Goa woke up to an unbelievable news that its incumbent Chief Minister Laxmikant Parsekar was trailing in his home constituency Mandrem in North Goa. The news soon turned into a shock as Parsekar left Bal Bhavan counting centre in Panaji in a huff after his Congress party rival and once close confidant Dayanand Raghunath Sopte was declared winner by a margin of 3,500 votes.
Parsekar’s defeat was a clear indicator that he as the chief minister may have sunk the BJP with his lacklustre performance over his 28- month rule in Goa. BJP was trailing behind Congress party in what appears to be a fractured mandate and election of a hung Assembly.
Parsekar's disconnect with reality was reflected when on the eve of counting day he asserted that the BJP will win with a bigger margin compared to 2012 when the party had won 21 seats in the 40-member Assembly and that he would continue as Goa chief minister.
Retaining power in Goa was vital for BJP considering it was the only state among the five that went to provincial polls, barring Punjab where it was a minor partner to the Shiromani Akali Dal. BJP was aware that ineffective and inefficient Parsekar would not be able to steer the party to victory. Even its alliance partner Maharashtrawadi Gomantak Party (MGP) knew it when it snapped ties with BJP after its demand to replace Parsekar as chief minister was overruled.
Probably it was too late and replacing a chief minister just before election would have sent the wrong signal. And for this very reason, BJP decided against seeking votes in the name of Prime Minister Narendra Modi, who limited his association with Goa polls to a mere rally that he addressed in Panaji and spoke barely for 30 minutes, which must have been the shortest rally that he has ever addressed.
As part of the damage control exercise, all BJP did was not to project Parsekar as its chief ministerial face and propping up Union Defence Minister Manohar Parrikar as the possible chief minister, if Goa voted for BJP.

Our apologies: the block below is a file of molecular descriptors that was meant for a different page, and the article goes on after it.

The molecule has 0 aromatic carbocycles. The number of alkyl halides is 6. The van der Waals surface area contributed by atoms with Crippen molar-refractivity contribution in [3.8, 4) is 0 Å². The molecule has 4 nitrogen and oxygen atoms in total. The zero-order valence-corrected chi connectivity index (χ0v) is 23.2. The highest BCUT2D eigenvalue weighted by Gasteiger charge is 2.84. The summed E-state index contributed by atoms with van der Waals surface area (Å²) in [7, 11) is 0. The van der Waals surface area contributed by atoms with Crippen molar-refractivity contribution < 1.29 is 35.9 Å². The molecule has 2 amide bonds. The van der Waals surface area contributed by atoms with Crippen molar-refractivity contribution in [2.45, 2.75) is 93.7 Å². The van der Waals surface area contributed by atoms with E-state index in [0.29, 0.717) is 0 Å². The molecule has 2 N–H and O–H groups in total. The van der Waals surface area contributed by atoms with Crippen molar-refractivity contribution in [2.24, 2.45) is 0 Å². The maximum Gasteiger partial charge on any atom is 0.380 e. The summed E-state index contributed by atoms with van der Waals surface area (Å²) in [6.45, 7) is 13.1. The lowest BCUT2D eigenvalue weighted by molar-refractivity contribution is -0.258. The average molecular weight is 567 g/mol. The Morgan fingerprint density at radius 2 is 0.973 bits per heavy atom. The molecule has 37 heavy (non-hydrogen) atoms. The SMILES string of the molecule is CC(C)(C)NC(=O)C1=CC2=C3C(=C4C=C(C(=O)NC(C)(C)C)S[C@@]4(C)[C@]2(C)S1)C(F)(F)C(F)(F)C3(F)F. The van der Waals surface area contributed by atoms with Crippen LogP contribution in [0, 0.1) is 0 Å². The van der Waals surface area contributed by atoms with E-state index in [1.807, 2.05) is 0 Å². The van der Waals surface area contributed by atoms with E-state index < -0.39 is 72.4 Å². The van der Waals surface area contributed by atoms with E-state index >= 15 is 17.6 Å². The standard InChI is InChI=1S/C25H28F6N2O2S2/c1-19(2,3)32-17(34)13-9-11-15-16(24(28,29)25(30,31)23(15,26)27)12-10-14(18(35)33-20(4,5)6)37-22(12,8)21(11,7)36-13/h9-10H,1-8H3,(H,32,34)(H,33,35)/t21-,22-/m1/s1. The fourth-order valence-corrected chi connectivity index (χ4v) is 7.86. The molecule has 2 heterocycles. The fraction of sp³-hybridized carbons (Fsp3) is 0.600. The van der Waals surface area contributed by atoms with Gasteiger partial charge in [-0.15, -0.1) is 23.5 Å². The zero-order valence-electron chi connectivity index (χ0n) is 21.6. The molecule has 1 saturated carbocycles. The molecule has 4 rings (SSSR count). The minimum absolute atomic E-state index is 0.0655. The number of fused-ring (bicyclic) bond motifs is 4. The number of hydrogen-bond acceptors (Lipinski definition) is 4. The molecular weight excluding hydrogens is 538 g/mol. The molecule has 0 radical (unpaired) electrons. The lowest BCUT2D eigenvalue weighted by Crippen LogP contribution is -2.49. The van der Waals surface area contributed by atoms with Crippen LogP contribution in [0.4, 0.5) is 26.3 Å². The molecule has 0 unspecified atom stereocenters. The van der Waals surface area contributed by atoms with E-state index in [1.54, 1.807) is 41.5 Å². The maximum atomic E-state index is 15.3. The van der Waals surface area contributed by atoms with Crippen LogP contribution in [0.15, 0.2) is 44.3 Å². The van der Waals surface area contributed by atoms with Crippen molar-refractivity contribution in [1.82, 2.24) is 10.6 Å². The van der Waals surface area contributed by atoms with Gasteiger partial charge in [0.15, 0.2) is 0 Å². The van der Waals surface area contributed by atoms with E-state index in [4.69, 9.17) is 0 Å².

But can one really blame Parsekar for BJP’s below par performance in Goa? That Parsekar was not chief minister material must have been known to Parrikar when he quit as Goa chief minister in November 2014 when his services were requisitioned by Modi at the Centre. Parsekar had worked under him as minster on both occasions Parrikar served as Goa chief minister.
Parrikar, however, preferred to nominate a person not suitable for the post as he did not want anyone else to become big and become a threat to him in future. Moreover, Parrikar allegedly ran Goa through remote control without giving the space for Parsekar to grow. The outgoing chief minister was also aware of his limitations and unsuitability when six months after becoming the chief minister, he publicly admitted that he was still learning how to govern the state. The job training module of Parrikar did not go down well with Goans.
The five years of BJP rule was corruption free, which is rare for Goa. Also, the BJP government cannot be faulted for dragging its feet on development front. Yet these were insufficient to sustain the party.
The best scenario for BJP was to send back Parrikar to Goa and officially name him as the chief ministerial candidate. The party refused to read the writing on the wall, just hoping that by using Parrikar’s name and Modi’s image, the party to emerge victorious.
Since both BJP and Congress are involved in a close contest, chances of BJP forming the new government cannot be completely ruled out. It now boils down to who among BJP and Congress would be able to manipulate smaller parties and Independents and get them to support their claim.
Ironically, the thrust of Modi’s 28 January Goa rally was stability. He urged Goa voters to give BJP big majority to avoid fractured mandate and plunge Goa into political uncertainties of the past. Goa voters had none of it as they appear to have given a fractured majority.
For live updates on Goa election results here.
Published Date: Mar 11, 2017 14:53 PM | Updated Date: Mar 11, 2017 21:08 PM